June 26, 2011
I can see this becoming a waypoint for all the moments when I shit myself because of what I’m doing.
My next task, probably one of the most important (which makes it all the more terrifying because if I mess this up, the novel caves), is to write a book within the book, not to illustrate the act of writing but to illuminate the act of reading.
My fear of writing this book is a form of transference, I think; an act of rebellion to displace the obligation to write a novel and claim it as mine, my own body of work. So in creating a fictional text that will secretly exist, will in all probability never be read, is a covert move.
I keep seeing a shape in my mind that reminds me of a type of screen saver. I want to say it’s doughnut-shaped but it has no centre or hole that would mark the boundaries of a centre that could be plunged into; it’s not a solid shape but a mass which moves and draws out from itself in a constant motion so that the thread at which it pulls creates an endless folding, a flowing of itself over and over, with no end and no beginning.
To write the novel is to write the book within the novel, the book that is a catalyst, a deference, a plot to avoid (a void?), and to keep hidden a personal motive in its writing; the horror of finding my own reading practices numb, devoid? There’s that void again.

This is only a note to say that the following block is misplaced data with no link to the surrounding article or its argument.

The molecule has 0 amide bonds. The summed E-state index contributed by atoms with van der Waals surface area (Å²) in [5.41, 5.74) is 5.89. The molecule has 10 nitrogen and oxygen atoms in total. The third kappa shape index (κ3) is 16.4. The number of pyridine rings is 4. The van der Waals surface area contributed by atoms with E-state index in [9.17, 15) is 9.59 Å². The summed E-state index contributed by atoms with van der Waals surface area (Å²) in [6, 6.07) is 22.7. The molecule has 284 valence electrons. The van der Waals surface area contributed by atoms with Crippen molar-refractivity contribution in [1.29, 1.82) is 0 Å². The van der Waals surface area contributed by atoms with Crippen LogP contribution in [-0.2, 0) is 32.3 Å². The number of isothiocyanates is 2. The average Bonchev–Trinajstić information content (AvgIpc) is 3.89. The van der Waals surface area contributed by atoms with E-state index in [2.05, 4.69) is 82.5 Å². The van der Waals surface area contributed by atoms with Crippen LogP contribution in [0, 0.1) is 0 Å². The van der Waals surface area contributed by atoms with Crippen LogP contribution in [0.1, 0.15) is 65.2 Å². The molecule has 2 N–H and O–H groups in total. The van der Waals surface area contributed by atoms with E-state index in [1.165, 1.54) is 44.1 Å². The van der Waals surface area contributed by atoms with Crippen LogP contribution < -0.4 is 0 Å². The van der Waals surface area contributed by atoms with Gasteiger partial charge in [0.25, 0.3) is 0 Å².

Surface anxieties would present the image of an idiot, a bad reader, a poor thinker, a delusional dreamer. Beneath would be the hermit, the arrogant. How far do I want to go? Deeper?
At my subterranean best, I’m famished. I will risk the daylight to eat. Another part of me, one that I’d want to lock away, is waiting with those blank pages and the chance to write that book. Only that part of me knows what to say.
Writing demands that we connect with things that we don’t understand or know, things that are concealed in the everyday, the things we pay least attention to. The things that sit on the periphery.
Why else would the mundane scare us more than the mysterious?
June 20, 2011
I have nothing to say.
This was a stock phrase I dug out whenever I was scared of having my voice rejected, my thoughts and ideas trashed. Writing is not an easy practice. It’s hard on the brain and body but it’s also hard on the nerves. Writing scares the crap out of me. Why?
What if one day I really do have nothing to say?
I’ve got into the habit of calling myself ‘a writer’ which seemed like a great idea to begin with, only now there’s a need to prove it. Even though I’ve written a healthy number of articles for Tiny Buddha and had a piece of flash fiction displayed at The Horsebridge in Whitstable, I’m still considered ‘unpublished’ and few people take unpublished writers seriously. Unless they’re familiar with writing and publishing, people look disappointed when I tell them that I’m yet to be published. Working on my first literary novel isn’t good enough to illustrate how serious I am, it would seem.